Court Rules No Violation of First Amendment For Woman’s “Maskless Tirade”

Nationwide, courts have responded  to COVID-19-related lawsuits and made novel decisions pertaining to cases arising from the failure to follow state and federal executive orders. Most recently, the New Jersey Superior Court denied a Defendant’s motion to dismiss for a lawsuit alleging assault and the infliction of emotional distress after she refused to follow the New Jersey mask mandate.  In denying her motion to dismiss, the New Jersey court voiced its opinion that Free Speech under the First Amendment does not extend to “maskless tirades”, especially during the peak of a global pandemic. 

In November of 2020, Lilach Kuhn, the defendant, entered Citibank’s Englewood, NJ branch without a mask in direct violation of Executive Order 122, enacted in April 2020, requiring face coverings in public spaces in an attempt to slow the spread of COVID-19. Plaintiff, bank employee Sanaa Rami, approached Kuhn and reminded her of the requirement to wear a face covering. Ms. Rami was concerned for her own and others’ health and safety. In a viral video recorded by onlookers of the incident, the Defendant erupted in a fit of rage directed at Ms. Rami and refused to adhere to the face-covering mandate.  shouted at Ms. Rami saying “I am going to court to fight masks and you are not going to tell me what to do,” and “You work for me! I do not work for you! I have been a customer since 1990. Were you born then? Shame on you!.” When Rami offered to get her a clean mask, Defendant responded yelling, “Don’t make me wear your mask! Are you trying to kill me? What happens if you have corona[virus]?” and “I am a scientist! There is no corona[virus]!” 

First Amendment rights have been referenced in arguments throughout the nation in response to and challenging COVID-19 health and safety mandates , including the constitutionality of mandatory mask mandates. During the height of the COVID-19 pandemic, many public health officials and politicians urged or required citizens to wear face-coverings to help slow the spread of the COVID-19 virus. One of the most common arguments against these mask mandates is that they infringed on the individual’s Freedom of Speech under the First Amendment. The First Amendment protects freedom of speech, press, petition, assembly and religion. This includes the right to express one’s opinions without government censorship or restraint. Freedom of speech does not include the right to incite actions that would harm others such as, as the Supreme Court famously opined in Schenck v. United States, shouting fire in a crowded theater. Accordingly, the right does not extend protection to obscenity, fighting words, and true threats.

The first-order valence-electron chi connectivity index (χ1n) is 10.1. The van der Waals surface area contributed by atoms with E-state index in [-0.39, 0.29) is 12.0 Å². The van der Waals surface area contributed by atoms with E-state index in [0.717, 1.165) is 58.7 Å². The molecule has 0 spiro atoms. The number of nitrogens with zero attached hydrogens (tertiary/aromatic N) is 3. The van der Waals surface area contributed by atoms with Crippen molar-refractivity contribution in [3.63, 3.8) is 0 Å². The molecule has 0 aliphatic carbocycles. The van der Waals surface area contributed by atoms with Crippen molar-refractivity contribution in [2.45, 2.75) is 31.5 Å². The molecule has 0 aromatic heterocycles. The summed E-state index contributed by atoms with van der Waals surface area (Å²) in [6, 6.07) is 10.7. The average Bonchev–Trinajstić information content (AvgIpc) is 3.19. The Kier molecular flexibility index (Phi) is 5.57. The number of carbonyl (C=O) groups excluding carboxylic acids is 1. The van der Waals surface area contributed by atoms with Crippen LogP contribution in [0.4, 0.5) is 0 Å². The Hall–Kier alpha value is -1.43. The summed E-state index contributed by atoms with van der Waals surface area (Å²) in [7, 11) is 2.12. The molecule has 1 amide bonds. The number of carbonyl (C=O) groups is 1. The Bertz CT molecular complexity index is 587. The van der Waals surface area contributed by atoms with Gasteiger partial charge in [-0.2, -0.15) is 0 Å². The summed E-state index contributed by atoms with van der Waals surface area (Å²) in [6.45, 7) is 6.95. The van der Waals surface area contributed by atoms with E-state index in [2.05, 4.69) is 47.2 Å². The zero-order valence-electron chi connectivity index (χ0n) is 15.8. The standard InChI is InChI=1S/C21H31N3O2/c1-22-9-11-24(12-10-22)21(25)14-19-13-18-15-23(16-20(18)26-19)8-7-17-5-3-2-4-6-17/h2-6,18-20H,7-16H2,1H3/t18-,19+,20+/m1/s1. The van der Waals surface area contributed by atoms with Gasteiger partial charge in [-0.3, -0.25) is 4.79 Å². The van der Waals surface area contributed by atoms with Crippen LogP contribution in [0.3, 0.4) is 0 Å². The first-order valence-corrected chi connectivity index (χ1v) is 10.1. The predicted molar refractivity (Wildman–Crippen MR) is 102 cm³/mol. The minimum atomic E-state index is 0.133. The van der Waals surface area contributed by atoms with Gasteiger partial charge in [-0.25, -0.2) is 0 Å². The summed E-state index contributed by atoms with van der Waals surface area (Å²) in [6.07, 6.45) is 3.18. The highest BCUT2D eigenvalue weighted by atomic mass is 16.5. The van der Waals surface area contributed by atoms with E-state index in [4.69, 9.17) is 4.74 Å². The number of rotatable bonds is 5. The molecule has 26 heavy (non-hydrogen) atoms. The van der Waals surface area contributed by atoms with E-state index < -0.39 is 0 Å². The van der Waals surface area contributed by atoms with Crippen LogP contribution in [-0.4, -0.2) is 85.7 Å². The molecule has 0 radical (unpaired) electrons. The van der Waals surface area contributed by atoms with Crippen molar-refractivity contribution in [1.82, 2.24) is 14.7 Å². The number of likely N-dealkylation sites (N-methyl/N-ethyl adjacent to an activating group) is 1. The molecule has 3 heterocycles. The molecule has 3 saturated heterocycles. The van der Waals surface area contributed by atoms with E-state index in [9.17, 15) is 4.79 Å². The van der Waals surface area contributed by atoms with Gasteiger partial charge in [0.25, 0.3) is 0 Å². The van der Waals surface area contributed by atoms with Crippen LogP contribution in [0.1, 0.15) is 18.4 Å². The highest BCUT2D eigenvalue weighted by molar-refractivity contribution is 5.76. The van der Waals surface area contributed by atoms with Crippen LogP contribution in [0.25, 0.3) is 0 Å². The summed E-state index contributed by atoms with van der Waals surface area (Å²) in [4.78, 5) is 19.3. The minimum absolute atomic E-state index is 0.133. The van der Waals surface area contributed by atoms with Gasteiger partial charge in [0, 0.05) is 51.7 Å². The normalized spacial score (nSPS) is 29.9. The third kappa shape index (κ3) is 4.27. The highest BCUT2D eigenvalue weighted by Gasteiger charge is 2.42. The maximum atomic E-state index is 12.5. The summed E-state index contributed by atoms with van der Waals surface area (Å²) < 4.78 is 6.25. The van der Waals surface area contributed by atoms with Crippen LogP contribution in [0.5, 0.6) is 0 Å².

The right to free speech is not absolute and is subject to the government’s authority and responsibility to protect the community. This “police power” is the capacity of the states to regulate and enforce order  for the betterment of the health, safety, morals, and general welfare of their inhabitants. The Supreme Court has long held that protecting public health is sufficient reason to institute measures that could potentially violate the First Amendment or other provisions in the Constitution. Accordingly, the COVID-19 global pandemic, which has claimed upwards of 600,000 lives within the United States, is a sufficient basis to limit freedom of speech if that speech  interferes with the health, safety, morals, or welfare of the community. Our exercise of  Constitutional rights must not endanger or violate the rights of others with those same rights, or endanger the public welfare. 

Rami filed the lawsuit against Defendant on December 16, 2020, alleging assault and emotional distress charges arising out of the November, 2020 incident. Although separated by plexiglass, video footage confirms Rami’s allegations that Kuhn was screaming at her face-to-face and waving her hands and fists. In addition to arguing that it cannot be a claim of emotional distress because her statements are protected under free speech,  Kuhn’s motion to dismiss claims that her actions could not be proven as assault because of the lack of physical contact between the two. The New Jersey court disagreed. Superior Court Judge Robert C. Wilson denied the motion after finding that yelling at a person during a pandemic could be considered assault, even when there is plexiglass separating the individuals. In refusing to dismiss the lawsuit, the court set forth that a first amendment free speech argument is not automatically a valid defense against a claim of inflicting emotional distress stemming from speech that threatens COVID-19 exposure.


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